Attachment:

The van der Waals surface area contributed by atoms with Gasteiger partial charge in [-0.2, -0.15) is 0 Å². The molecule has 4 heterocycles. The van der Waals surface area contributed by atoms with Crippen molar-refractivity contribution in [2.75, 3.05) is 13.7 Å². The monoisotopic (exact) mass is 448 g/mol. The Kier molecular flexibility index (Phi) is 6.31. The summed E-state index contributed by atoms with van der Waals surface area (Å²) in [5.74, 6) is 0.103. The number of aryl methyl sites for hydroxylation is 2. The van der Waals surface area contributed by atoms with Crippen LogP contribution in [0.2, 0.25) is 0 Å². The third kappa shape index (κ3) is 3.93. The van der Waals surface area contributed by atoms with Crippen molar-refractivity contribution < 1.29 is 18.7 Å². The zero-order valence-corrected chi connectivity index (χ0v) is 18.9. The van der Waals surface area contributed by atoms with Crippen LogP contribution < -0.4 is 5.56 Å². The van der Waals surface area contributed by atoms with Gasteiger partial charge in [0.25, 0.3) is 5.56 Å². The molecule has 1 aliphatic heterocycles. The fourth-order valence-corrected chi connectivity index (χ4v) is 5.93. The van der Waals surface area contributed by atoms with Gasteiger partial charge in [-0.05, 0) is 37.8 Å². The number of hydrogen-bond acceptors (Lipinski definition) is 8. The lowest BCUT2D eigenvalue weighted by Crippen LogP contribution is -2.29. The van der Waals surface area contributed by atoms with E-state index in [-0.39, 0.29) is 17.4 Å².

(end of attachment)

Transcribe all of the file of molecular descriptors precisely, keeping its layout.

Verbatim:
The van der Waals surface area contributed by atoms with Gasteiger partial charge in [-0.2, -0.15) is 0 Å². The molecule has 4 heterocycles. The van der Waals surface area contributed by atoms with Crippen molar-refractivity contribution in [2.75, 3.05) is 13.7 Å². The monoisotopic (exact) mass is 448 g/mol. The Kier molecular flexibility index (Phi) is 6.31. The summed E-state index contributed by atoms with van der Waals surface area (Å²) in [5.74, 6) is 0.103. The number of aryl methyl sites for hydroxylation is 2. The van der Waals surface area contributed by atoms with Crippen LogP contribution in [0.2, 0.25) is 0 Å². The third kappa shape index (κ3) is 3.93. The van der Waals surface area contributed by atoms with Crippen molar-refractivity contribution < 1.29 is 18.7 Å². The zero-order valence-corrected chi connectivity index (χ0v) is 18.9. The van der Waals surface area contributed by atoms with Crippen LogP contribution < -0.4 is 5.56 Å². The van der Waals surface area contributed by atoms with Gasteiger partial charge in [0.25, 0.3) is 5.56 Å². The molecule has 1 aliphatic heterocycles. The fourth-order valence-corrected chi connectivity index (χ4v) is 5.93. The van der Waals surface area contributed by atoms with Gasteiger partial charge in [-0.05, 0) is 37.8 Å². The number of hydrogen-bond acceptors (Lipinski definition) is 8. The lowest BCUT2D eigenvalue weighted by Crippen LogP contribution is -2.29. The van der Waals surface area contributed by atoms with E-state index in [-0.39, 0.29) is 17.4 Å².